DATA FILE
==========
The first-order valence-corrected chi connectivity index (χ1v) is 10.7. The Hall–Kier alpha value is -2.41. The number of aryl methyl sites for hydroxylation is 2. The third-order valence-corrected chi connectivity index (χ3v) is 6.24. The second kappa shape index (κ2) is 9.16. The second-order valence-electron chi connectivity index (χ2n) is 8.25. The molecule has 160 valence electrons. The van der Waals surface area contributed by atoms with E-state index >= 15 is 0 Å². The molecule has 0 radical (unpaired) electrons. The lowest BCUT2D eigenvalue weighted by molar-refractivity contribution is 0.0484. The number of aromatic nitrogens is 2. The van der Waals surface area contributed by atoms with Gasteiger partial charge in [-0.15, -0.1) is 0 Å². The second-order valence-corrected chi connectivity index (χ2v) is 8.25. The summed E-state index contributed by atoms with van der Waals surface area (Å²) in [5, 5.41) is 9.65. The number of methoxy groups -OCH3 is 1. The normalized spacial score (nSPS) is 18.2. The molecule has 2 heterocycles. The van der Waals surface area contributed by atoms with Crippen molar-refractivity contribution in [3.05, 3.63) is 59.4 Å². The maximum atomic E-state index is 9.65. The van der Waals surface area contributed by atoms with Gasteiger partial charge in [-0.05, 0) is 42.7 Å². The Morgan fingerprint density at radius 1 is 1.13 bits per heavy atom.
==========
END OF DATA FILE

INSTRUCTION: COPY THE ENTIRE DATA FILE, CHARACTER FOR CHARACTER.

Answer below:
The first-order valence-corrected chi connectivity index (χ1v) is 10.7. The Hall–Kier alpha value is -2.41. The number of aryl methyl sites for hydroxylation is 2. The third-order valence-corrected chi connectivity index (χ3v) is 6.24. The second kappa shape index (κ2) is 9.16. The second-order valence-electron chi connectivity index (χ2n) is 8.25. The molecule has 160 valence electrons. The van der Waals surface area contributed by atoms with E-state index >= 15 is 0 Å². The molecule has 0 radical (unpaired) electrons. The lowest BCUT2D eigenvalue weighted by molar-refractivity contribution is 0.0484. The number of aromatic nitrogens is 2. The van der Waals surface area contributed by atoms with Gasteiger partial charge in [-0.15, -0.1) is 0 Å². The second-order valence-corrected chi connectivity index (χ2v) is 8.25. The summed E-state index contributed by atoms with van der Waals surface area (Å²) in [5, 5.41) is 9.65. The number of methoxy groups -OCH3 is 1. The normalized spacial score (nSPS) is 18.2. The molecule has 2 heterocycles. The van der Waals surface area contributed by atoms with Crippen molar-refractivity contribution in [3.05, 3.63) is 59.4 Å². The maximum atomic E-state index is 9.65. The van der Waals surface area contributed by atoms with Gasteiger partial charge in [-0.05, 0) is 42.7 Å². The Morgan fingerprint density at radius 1 is 1.13 bits per heavy atom.